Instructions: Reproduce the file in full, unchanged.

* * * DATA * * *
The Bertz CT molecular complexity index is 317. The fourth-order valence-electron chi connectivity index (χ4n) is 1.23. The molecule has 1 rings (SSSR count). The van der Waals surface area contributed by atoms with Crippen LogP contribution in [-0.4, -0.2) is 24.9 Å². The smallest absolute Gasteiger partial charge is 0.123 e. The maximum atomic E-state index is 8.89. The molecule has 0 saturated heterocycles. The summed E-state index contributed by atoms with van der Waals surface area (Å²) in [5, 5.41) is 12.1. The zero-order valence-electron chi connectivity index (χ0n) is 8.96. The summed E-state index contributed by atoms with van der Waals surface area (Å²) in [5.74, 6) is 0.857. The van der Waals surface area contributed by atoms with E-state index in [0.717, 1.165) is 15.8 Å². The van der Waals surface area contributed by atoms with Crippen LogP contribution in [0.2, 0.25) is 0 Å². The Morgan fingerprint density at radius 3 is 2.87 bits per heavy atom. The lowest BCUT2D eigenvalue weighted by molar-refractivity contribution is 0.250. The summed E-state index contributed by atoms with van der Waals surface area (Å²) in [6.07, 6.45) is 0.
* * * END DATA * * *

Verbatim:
The Bertz CT molecular complexity index is 317. The fourth-order valence-electron chi connectivity index (χ4n) is 1.23. The molecule has 1 rings (SSSR count). The van der Waals surface area contributed by atoms with Crippen LogP contribution in [-0.4, -0.2) is 24.9 Å². The smallest absolute Gasteiger partial charge is 0.123 e. The maximum atomic E-state index is 8.89. The molecule has 0 saturated heterocycles. The summed E-state index contributed by atoms with van der Waals surface area (Å²) in [5, 5.41) is 12.1. The zero-order valence-electron chi connectivity index (χ0n) is 8.96. The summed E-state index contributed by atoms with van der Waals surface area (Å²) in [5.74, 6) is 0.857. The van der Waals surface area contributed by atoms with E-state index in [0.717, 1.165) is 15.8 Å². The van der Waals surface area contributed by atoms with Crippen LogP contribution in [0.2, 0.25) is 0 Å². The Morgan fingerprint density at radius 3 is 2.87 bits per heavy atom. The lowest BCUT2D eigenvalue weighted by molar-refractivity contribution is 0.250. The summed E-state index contributed by atoms with van der Waals surface area (Å²) in [6.07, 6.45) is 0.